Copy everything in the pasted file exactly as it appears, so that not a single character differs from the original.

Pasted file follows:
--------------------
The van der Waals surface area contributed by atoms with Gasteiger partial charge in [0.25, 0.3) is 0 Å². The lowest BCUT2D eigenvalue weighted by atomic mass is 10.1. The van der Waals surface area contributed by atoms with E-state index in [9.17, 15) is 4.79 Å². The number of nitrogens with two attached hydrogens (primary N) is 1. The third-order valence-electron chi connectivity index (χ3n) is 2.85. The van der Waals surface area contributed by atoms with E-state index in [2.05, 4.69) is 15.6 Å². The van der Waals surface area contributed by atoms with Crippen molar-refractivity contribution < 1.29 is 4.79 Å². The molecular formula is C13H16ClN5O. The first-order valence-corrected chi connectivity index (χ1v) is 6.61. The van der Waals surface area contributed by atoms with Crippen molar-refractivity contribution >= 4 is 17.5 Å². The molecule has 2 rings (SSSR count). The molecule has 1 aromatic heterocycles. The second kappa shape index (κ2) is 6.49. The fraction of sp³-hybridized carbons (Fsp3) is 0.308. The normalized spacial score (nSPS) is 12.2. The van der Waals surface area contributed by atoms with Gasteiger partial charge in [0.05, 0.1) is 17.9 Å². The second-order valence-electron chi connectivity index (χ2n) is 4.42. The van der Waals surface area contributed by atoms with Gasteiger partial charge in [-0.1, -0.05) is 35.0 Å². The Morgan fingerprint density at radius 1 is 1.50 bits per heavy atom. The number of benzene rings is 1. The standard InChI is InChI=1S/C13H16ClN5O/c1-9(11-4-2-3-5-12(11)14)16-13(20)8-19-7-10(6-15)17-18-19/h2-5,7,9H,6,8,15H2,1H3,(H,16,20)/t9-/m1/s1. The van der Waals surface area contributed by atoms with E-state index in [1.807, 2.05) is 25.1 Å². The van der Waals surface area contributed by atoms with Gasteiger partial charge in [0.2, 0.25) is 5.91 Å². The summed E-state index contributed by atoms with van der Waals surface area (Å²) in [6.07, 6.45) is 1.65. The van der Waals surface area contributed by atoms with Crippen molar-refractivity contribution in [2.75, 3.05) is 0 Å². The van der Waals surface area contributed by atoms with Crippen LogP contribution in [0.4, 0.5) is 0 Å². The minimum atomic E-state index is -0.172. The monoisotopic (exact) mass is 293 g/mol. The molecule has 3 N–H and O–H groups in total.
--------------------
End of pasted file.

The van der Waals surface area contributed by atoms with Gasteiger partial charge in [0.25, 0.3) is 0 Å². The lowest BCUT2D eigenvalue weighted by atomic mass is 10.1. The van der Waals surface area contributed by atoms with E-state index in [9.17, 15) is 4.79 Å². The number of nitrogens with two attached hydrogens (primary N) is 1. The third-order valence-electron chi connectivity index (χ3n) is 2.85. The van der Waals surface area contributed by atoms with E-state index in [2.05, 4.69) is 15.6 Å². The van der Waals surface area contributed by atoms with Crippen molar-refractivity contribution < 1.29 is 4.79 Å². The molecular formula is C13H16ClN5O. The first-order valence-corrected chi connectivity index (χ1v) is 6.61. The van der Waals surface area contributed by atoms with Crippen molar-refractivity contribution >= 4 is 17.5 Å². The molecule has 2 rings (SSSR count). The molecule has 1 aromatic heterocycles. The second kappa shape index (κ2) is 6.49. The fraction of sp³-hybridized carbons (Fsp3) is 0.308. The normalized spacial score (nSPS) is 12.2. The van der Waals surface area contributed by atoms with Gasteiger partial charge in [0.05, 0.1) is 17.9 Å². The second-order valence-electron chi connectivity index (χ2n) is 4.42. The van der Waals surface area contributed by atoms with Gasteiger partial charge in [-0.1, -0.05) is 35.0 Å². The Morgan fingerprint density at radius 1 is 1.50 bits per heavy atom. The number of benzene rings is 1. The standard InChI is InChI=1S/C13H16ClN5O/c1-9(11-4-2-3-5-12(11)14)16-13(20)8-19-7-10(6-15)17-18-19/h2-5,7,9H,6,8,15H2,1H3,(H,16,20)/t9-/m1/s1. The van der Waals surface area contributed by atoms with E-state index in [1.807, 2.05) is 25.1 Å². The van der Waals surface area contributed by atoms with Gasteiger partial charge in [0.2, 0.25) is 5.91 Å². The summed E-state index contributed by atoms with van der Waals surface area (Å²) in [6.07, 6.45) is 1.65. The van der Waals surface area contributed by atoms with Crippen molar-refractivity contribution in [2.75, 3.05) is 0 Å². The van der Waals surface area contributed by atoms with Crippen LogP contribution in [0.4, 0.5) is 0 Å². The minimum atomic E-state index is -0.172. The monoisotopic (exact) mass is 293 g/mol. The molecule has 3 N–H and O–H groups in total.